How do blue light-filtering screen protectors work and should you buy one?
Best answer: Blue light filtering screen protectors use a special coating that blocks light in the 380-500 nanometer range. Electronics like phones use LED or OLED panels that emit light in this range to help brightness and improve clarity, but they can also reach the rear of the retina. Some studies claim this can be harmful, but so far, there is no conclusive proof of this. What scientists and doctors do agree on, though, is that blue light can make it harder for us to get to sleep. To help with that, you'll need to filter that blue light.
What is blue light?
There are two types of "blue light" you'll hear mentioned when talking about electronics: ultraviolet light and visible blue light.
Light waves are measured in nanometers, and the human eye can typically see light between about 380 and 750nm. Light lower than 400nm is known as Ultraviolet or UV light and can be harmful to the human eye. We can't see most of this light (light in the range of 350-400nm is sometimes called near-UV light) but many sources do emit it.
The most well-known source of UV light is the sun; if you've ever had a sunburn, you've experienced overexposure to UV light. With enough exposure, the same can happen to our eyes. This is why welders have to wear goggles or a mask.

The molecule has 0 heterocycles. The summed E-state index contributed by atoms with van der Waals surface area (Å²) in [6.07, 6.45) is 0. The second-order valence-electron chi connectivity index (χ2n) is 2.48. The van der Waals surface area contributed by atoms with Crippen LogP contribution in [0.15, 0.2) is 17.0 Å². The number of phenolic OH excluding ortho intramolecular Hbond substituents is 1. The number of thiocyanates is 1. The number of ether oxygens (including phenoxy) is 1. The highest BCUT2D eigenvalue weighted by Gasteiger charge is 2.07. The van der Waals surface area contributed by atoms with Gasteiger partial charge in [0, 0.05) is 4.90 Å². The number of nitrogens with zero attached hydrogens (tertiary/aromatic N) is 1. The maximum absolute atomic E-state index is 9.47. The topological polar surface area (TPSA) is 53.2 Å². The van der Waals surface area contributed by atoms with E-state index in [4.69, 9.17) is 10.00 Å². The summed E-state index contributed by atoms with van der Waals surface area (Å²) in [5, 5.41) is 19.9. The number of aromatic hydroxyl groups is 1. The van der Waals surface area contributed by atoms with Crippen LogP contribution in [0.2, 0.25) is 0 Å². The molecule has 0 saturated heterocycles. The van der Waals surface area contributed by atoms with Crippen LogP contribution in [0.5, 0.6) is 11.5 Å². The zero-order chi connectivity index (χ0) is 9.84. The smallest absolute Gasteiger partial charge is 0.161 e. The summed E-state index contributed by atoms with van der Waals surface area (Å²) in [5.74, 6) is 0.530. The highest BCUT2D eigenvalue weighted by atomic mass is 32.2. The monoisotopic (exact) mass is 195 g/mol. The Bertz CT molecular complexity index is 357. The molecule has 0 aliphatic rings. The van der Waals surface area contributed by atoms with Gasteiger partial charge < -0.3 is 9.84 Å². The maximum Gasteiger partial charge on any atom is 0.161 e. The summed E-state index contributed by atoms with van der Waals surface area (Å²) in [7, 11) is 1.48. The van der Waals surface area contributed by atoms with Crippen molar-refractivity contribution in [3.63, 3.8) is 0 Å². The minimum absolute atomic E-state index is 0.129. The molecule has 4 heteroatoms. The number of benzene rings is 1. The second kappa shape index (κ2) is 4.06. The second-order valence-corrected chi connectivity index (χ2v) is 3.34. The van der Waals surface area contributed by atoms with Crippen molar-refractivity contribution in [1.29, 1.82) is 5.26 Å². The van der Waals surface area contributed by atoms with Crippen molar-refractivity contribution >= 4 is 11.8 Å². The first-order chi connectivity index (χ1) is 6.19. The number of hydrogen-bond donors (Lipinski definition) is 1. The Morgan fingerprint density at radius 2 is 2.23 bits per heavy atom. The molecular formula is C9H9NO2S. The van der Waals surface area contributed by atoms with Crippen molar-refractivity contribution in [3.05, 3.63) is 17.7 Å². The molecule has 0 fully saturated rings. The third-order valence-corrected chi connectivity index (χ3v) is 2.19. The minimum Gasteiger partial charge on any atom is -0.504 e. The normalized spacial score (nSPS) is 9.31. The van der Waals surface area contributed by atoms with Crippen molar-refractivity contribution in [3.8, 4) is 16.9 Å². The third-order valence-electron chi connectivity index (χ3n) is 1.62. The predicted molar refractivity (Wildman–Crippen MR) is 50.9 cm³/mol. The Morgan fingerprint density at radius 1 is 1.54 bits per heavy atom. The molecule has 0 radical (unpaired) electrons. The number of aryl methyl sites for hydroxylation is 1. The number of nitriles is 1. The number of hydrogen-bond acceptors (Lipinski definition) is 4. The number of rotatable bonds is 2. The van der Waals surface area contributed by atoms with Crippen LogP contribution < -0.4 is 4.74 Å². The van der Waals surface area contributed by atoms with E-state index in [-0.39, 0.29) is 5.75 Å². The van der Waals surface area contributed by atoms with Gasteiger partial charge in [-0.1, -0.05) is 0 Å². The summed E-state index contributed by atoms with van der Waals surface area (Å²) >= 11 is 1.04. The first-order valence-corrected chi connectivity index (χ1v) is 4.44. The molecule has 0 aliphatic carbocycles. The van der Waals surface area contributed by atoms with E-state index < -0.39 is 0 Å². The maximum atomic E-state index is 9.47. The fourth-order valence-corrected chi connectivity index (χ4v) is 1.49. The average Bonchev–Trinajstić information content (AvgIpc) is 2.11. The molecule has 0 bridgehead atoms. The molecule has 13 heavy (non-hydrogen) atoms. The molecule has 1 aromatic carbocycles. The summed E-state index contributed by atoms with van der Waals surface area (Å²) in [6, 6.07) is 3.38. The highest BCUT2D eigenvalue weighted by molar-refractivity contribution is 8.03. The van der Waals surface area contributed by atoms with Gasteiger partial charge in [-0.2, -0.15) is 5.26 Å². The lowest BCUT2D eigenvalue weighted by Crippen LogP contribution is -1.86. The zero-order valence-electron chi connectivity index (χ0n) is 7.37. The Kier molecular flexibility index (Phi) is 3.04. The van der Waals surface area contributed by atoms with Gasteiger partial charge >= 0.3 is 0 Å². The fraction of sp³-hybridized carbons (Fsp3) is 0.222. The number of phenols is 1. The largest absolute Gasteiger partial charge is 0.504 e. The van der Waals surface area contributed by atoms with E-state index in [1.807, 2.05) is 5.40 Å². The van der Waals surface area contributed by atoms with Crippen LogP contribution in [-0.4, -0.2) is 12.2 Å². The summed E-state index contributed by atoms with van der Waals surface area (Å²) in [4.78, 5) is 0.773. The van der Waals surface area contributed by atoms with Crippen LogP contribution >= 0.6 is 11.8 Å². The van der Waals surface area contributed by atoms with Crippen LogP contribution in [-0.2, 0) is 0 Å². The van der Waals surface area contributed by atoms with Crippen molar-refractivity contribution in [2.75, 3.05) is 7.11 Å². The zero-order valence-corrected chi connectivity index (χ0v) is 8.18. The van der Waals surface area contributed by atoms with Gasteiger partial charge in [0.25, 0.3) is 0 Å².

Almost every piece of electronics you own has mechanisms to block harmful UV rays. But the other type of blue light — the visible and sometimes irritating light between 380 and 500nm — isn't treated the same way. This is because, at the right intensity, we see this as a whitish light that makes our displays look brighter and crisper. While blue light may or may not be harmful to our eyes, it does have an effect that most experts agree upon: it can increase alertness and make it difficult to fall asleep.
Do you need help?
Not everyone experiences restlessness or difficulty falling asleep from blue light, but if you do, you understand how tough it can be to get to sleep right after a long session in front of a display. Phone makers now include a special screen mode that omits much of the light in the 380-500nm spectrum. If you've used a phone with this feature, you know how "orange" the screen can appear in this mode and understand why blue light is desirable during the daytime!
As mentioned, your phone probably has a blue light filtering mechanism built into it. Even cheaper Android phones usually include something. In the device settings under the display section, look for a mention of night mode, eye comfort, or blue light filter.
If your phone doesn't include a blue light filtering mode, you might want to invest in a blue light filtering screen protector. Likewise, if you really don't like the orange hue blue light-blocking display modes tend to exhibit, a blue light filtering screen protector can alleviate much of the eyestrain and alertness without making the screen quite so orange. However, it will still have a similar effect.
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